were to totally place our faith and trust in God,
choosing of our own free will to walk as He prescribes,
we would never have to fight another war...  But until

See Deut. 30:19 and beyond.  It's all about choices.

-Arthur Roberts

Subj:    Answer to a Quiz
From:    Jim House (63)
Mail To:

I think I have the answer to Rod Brewer's (65) clever
quiz regarding Steve Dale.  I am vaguely familiar with
the biography of the great American hero ahead of him.
He overcame a difficult childhood to eventually excel at
a prestigious university. A student deferment allowed
him to avoid the draft during the Viet Nam war.  His
charisma and charm inspired enormous support across the
nation.  Publicly he was supportive of women's causes
(although we eventually learned his private actions
seemed to exhibit total disrespect or hate for women).
Then, after he reached the pinnacle of his vocation he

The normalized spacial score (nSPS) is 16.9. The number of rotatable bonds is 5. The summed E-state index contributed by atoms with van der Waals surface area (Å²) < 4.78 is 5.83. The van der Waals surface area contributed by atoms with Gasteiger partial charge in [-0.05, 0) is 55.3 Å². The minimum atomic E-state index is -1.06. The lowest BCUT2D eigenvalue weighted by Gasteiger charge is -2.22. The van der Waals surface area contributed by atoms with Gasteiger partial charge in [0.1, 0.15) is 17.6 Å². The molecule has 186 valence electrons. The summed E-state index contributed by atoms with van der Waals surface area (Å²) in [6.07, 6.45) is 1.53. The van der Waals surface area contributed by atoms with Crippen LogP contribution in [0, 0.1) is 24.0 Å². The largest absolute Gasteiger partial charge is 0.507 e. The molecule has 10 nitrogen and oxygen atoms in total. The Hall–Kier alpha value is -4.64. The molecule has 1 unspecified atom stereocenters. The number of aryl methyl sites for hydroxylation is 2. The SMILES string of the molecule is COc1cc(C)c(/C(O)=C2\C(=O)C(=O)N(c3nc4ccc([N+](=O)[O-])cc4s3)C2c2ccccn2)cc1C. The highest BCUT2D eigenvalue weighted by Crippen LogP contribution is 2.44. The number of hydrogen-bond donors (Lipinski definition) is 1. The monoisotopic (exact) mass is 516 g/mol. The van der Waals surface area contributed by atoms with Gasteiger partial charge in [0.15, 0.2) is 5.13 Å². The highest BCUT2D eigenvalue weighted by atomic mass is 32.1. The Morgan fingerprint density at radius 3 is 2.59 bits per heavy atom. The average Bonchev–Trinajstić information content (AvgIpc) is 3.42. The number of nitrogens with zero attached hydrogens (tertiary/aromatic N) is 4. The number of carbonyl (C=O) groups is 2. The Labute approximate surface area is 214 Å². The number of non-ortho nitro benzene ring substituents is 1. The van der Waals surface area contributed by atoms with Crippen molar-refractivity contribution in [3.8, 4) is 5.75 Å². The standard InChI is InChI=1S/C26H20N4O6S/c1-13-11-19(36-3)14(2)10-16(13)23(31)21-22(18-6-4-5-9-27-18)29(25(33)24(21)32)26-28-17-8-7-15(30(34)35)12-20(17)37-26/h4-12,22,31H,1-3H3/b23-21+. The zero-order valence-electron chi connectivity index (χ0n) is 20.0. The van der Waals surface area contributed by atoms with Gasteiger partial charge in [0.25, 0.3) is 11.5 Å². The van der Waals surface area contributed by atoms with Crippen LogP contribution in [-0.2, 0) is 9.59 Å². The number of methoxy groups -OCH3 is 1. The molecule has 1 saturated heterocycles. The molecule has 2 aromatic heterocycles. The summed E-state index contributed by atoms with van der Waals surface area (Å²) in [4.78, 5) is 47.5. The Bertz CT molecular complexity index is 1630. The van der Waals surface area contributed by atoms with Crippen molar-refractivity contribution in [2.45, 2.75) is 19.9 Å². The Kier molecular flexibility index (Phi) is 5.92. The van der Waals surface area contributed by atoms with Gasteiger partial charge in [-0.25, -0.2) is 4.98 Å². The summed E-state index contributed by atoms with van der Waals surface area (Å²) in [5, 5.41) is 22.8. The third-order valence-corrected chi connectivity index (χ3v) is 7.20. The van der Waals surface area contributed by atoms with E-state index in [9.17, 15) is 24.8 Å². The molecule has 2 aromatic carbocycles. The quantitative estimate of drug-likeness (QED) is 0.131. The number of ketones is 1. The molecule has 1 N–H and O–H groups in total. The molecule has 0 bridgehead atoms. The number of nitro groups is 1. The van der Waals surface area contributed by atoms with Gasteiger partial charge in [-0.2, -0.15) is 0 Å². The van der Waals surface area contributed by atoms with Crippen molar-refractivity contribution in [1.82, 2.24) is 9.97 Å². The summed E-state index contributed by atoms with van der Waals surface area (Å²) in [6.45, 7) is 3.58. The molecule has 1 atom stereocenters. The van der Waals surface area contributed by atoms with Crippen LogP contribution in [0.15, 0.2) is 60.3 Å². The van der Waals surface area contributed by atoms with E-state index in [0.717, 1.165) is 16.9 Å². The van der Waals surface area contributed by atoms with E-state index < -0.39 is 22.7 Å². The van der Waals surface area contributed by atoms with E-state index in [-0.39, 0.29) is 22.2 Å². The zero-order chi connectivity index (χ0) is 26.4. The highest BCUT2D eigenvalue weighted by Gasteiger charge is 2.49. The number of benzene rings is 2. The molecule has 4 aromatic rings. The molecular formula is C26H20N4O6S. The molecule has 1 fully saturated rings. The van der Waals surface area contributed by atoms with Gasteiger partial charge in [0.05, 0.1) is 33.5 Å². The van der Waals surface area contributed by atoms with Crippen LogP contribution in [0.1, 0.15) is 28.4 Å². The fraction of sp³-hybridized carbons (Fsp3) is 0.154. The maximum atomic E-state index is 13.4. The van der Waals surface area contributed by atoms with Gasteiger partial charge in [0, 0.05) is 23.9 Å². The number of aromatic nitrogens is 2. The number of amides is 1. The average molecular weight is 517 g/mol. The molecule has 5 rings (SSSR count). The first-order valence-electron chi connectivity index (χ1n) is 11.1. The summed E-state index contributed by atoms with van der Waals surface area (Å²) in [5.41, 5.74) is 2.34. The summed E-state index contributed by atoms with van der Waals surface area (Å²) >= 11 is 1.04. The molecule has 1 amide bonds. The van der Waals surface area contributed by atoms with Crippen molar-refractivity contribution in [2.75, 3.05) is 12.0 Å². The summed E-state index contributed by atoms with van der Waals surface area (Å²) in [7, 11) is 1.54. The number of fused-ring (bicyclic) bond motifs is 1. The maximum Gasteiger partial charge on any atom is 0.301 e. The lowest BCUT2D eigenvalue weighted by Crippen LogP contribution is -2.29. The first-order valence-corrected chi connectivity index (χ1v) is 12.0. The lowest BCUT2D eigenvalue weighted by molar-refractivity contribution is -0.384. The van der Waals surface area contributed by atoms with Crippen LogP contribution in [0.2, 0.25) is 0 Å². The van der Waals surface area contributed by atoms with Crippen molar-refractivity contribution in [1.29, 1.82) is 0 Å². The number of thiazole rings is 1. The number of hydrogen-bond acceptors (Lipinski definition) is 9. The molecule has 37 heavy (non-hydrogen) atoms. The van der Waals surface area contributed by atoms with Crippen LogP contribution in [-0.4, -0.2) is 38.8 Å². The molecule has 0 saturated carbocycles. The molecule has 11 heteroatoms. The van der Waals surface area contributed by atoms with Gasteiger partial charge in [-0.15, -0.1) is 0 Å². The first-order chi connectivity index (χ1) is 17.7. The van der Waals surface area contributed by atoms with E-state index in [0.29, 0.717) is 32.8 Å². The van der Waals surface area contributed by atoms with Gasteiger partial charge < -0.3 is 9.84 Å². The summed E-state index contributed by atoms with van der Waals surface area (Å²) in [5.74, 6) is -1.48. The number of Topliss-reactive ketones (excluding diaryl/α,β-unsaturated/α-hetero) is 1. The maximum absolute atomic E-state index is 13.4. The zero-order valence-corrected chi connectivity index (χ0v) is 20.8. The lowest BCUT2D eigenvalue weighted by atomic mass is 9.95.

was accused of some indiscretions in the privacy of his
own house. The accusations, and his denials, were
followed by proceedings of overzealous investigators and
prosecutors who some said were so politically motivated
that they overstated their case.  We had to endure daily
summaries of the proceedings on TV and listen to pundits
debate the seriousness of his indiscretion for more than
a year.  Finally, even though many Americans seemed
outraged, a poll of randomly selected citizens concluded
(12-0) he had committed no crimes (nor impeachable
offenses).  Ultimately he made a financial settlement
that acknowledged he had been a bad husband and father
so he is now free to go about his business.

Gee, I'm confused.  Was Steve a tailback at USC or Vice

Jim House (63)

Subj:    Seatbelts
From:    Hal Burger (62)
MailTo: (Hal Burger) (62)

To all: The following was taken from the Bend (Or)
Bulletin on Monday, December 7, 1998.

"Two men die in highway wreck.  WARM SPRINGS-- Two Warm
Springs men were killed and another was injured early
this morning in an accident that sent their vehicle
rolling several times over an embankment along Highway
26 near milepost 106. Oregon State Police say Jordan J.
Pratt, 20, and his front seat passenger, Clifford
Pamerien, 19, both of Warm Springs, died at the scene.